How the US Benefits When China Turns Its Back on Bitcoin


In farmland on the outskirts of Kearney, Nebraska, there is a field full of modified 40-foot shipping containers lined up in rows. It’s set back from the main road and easy to miss; there are no signs and no tall buildings.

But as we approach, we notice one thing: it makes a lot of noise.

Each container is lined with huge industrial fans and filled with specialized computers. Inside, it’s windy and hums around 85 decibels.

“Our technicians always have some kind of hearing protection when they come in,” says Dave Perrill, CEO and co-founder of Compute North, which manages the facility.

Welcome to one of America’s largest data centers for cryptocurrency mining.

Here, thousands of computers are dedicated to solving a complex set of mathematical problems that verify blockchain transactions and, in doing so, create bitcoins and other cryptocurrencies. In industry parlance, this is called mining.

Until the middle of last year, most cryptocurrency mining like this took place in China, where the government had a recurring relationship with cryptocurrencies. Last summer, it went unplugged.

“We have certainly heard this news more than once, that China is banning crypto. But we had also heard the rumor so many times and it never came true. So when we first heard this one times, we kind of thought the same thing, didn’t we?” said Perrill. “And then all of a sudden we started getting phone calls.”

The calls came from operations trying to move mining equipment – ​​computers – out of China to set up in the United States. For Compute North, this was a godsend.

“We’ve doubled in size,” says Christopher Herbig, senior facility technician. “Like, we’ve been non-stop busy all summer. It’s just been crazy. And there’s more and more demand all the time.”

Eugene Gologursky/Getty Images for CoinGeek


Getty Images for CoinGeek

Dave Perrill (right), co-founder and CEO of Compute North, and Lars Jorgensen of TAAL Distributed Information Technologies speak at the CoinGeek conference in New York in October.

China cracked down on bitcoin mining and transactions last year

Why were all these Chinese bitcoin enthusiasts calling Nebraska? It turns out that big changes were happening in China.

For years, it was the global hub for bitcoin mining for one simple reason: electricity was cheap.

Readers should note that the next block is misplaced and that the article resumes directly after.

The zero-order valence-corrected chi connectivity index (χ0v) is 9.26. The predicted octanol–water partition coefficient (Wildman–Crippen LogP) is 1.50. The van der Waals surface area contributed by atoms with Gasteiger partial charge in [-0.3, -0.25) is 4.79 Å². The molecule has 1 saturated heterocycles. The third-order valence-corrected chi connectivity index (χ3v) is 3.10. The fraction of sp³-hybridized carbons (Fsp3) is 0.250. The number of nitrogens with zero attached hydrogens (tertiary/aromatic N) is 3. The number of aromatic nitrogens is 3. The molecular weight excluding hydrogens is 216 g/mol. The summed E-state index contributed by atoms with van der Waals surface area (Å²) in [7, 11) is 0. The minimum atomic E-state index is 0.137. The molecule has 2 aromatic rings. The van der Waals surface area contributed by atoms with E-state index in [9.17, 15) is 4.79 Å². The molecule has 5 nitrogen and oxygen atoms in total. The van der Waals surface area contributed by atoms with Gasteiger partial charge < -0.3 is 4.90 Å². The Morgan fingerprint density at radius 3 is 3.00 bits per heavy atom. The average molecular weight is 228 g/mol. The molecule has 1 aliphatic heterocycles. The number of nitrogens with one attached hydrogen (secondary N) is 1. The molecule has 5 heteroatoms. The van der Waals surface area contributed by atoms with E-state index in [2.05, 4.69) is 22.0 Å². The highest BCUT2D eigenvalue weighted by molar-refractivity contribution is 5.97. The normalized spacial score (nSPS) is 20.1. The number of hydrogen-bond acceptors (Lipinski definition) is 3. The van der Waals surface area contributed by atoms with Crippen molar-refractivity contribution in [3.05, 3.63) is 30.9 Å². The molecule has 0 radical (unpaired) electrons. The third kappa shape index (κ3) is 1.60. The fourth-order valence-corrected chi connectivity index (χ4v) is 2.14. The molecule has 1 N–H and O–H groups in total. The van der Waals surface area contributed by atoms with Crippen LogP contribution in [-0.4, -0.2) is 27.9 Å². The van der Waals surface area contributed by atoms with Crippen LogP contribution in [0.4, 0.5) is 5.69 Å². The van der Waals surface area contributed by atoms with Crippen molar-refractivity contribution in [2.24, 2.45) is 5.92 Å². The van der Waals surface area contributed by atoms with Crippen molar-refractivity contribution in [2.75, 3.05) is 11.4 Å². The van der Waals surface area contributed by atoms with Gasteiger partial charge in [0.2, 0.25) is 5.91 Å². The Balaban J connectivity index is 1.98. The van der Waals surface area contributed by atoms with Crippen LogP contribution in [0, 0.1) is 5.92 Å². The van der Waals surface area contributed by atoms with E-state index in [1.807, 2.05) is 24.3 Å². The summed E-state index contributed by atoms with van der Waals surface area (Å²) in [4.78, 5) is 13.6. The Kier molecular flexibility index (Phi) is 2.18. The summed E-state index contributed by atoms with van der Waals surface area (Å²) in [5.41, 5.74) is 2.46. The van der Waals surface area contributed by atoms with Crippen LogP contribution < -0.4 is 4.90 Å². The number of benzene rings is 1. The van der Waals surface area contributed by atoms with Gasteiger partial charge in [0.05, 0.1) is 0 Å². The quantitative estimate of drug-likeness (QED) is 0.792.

For decades, the local government has built dozens of hydroelectric dams and wind farms, mostly in remote areas. Regional power grids have yet to connect cities to many of these massive renewable energy projects, a problem called curtailment.

The reduction meant that much of this renewable energy was wasted – until bitcoin miners arrived about a decade ago, after bitcoin officially began trading globally.

“We have been kind of welcomed by local Chinese governments because we can buy electricity from them and we have good incentives to create local jobs,” says Abdullah Han, a Dubai-based Chinese bitcoin miner and founder of Meer Energy, which sells mining products. Equipment.

Bitcoin mining requires a lot of electricity to power all the computer servers, so crypto entrepreneurs like Han sometimes set up data centers directly in rural Chinese villages to harness these unused renewable energy sources.

“We enjoy the lowest industrial electricity price,” says Han. “Local governments would give us an industrial park and in that industrial park they would give us a lot of benefits of tax treatment and everything.”

As of September 2019, three quarters of bitcoin mining worldwide was in China, according to the Cambridge Alternative Finance Benchmarks, a research center run by the University of Cambridge in Britain. But a backlash was brewing. The Chinese government has blamed unregulated cryptocurrency for an increase in financial scams and for funding nefarious activities like fraud or identity theft.

A visitor walks past a logo for the e-CNY, a digital version of the Chinese yuan, displayed at a trade fair in Beijing last September.  In the same month, China's central bank declared all transactions involving Bitcoin and other virtual currencies illegal, stepping up a campaign to block the use of the unofficial digital currency.

A visitor walks past a logo for the e-CNY, a digital version of the Chinese yuan, displayed at a trade fair in Beijing last September. In the same month, China’s central bank declared all transactions involving Bitcoin and other virtual currencies illegal, stepping up a campaign to block the use of the unofficial digital currency.

Separately, the Chinese central bank is also rolling out a state-run digital currency, which it encourages its citizens to use.

For years, China has made it difficult to buy and sell bitcoin in China by banning its citizens from registering accounts on cryptocurrency exchanges and shutting down third-party platforms that had provided a workaround. But authorities turned a blind eye to the bitcoin miners operating there at the time.